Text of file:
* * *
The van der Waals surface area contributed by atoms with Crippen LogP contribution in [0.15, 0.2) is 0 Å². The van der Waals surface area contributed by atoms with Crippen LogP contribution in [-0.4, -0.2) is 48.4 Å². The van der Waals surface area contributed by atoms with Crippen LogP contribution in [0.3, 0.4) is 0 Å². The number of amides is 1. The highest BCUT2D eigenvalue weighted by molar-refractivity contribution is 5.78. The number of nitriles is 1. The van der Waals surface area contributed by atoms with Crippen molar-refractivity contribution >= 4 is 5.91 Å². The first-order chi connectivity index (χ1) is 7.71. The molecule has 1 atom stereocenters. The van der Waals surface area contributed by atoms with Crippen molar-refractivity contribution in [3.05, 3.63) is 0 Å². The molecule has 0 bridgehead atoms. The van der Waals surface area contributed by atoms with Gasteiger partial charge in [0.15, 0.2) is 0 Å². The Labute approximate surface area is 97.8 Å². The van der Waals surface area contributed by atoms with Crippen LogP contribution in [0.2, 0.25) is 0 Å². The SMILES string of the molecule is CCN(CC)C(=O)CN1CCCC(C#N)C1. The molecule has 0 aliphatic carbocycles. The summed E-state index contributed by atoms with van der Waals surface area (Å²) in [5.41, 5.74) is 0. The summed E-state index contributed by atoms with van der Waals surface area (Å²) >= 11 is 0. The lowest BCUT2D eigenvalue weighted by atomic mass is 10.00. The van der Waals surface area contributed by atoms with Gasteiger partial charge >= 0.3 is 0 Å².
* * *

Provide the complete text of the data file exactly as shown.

The van der Waals surface area contributed by atoms with Crippen LogP contribution in [0.15, 0.2) is 0 Å². The van der Waals surface area contributed by atoms with Crippen LogP contribution in [-0.4, -0.2) is 48.4 Å². The van der Waals surface area contributed by atoms with Crippen LogP contribution in [0.3, 0.4) is 0 Å². The number of amides is 1. The highest BCUT2D eigenvalue weighted by molar-refractivity contribution is 5.78. The number of nitriles is 1. The van der Waals surface area contributed by atoms with Crippen molar-refractivity contribution >= 4 is 5.91 Å². The first-order chi connectivity index (χ1) is 7.71. The molecule has 1 atom stereocenters. The van der Waals surface area contributed by atoms with Crippen molar-refractivity contribution in [3.05, 3.63) is 0 Å². The molecule has 0 bridgehead atoms. The van der Waals surface area contributed by atoms with Gasteiger partial charge in [0.15, 0.2) is 0 Å². The Labute approximate surface area is 97.8 Å². The van der Waals surface area contributed by atoms with Crippen LogP contribution in [0.2, 0.25) is 0 Å². The SMILES string of the molecule is CCN(CC)C(=O)CN1CCCC(C#N)C1. The molecule has 0 aliphatic carbocycles. The summed E-state index contributed by atoms with van der Waals surface area (Å²) in [5.41, 5.74) is 0. The summed E-state index contributed by atoms with van der Waals surface area (Å²) >= 11 is 0. The lowest BCUT2D eigenvalue weighted by atomic mass is 10.00. The van der Waals surface area contributed by atoms with Gasteiger partial charge >= 0.3 is 0 Å².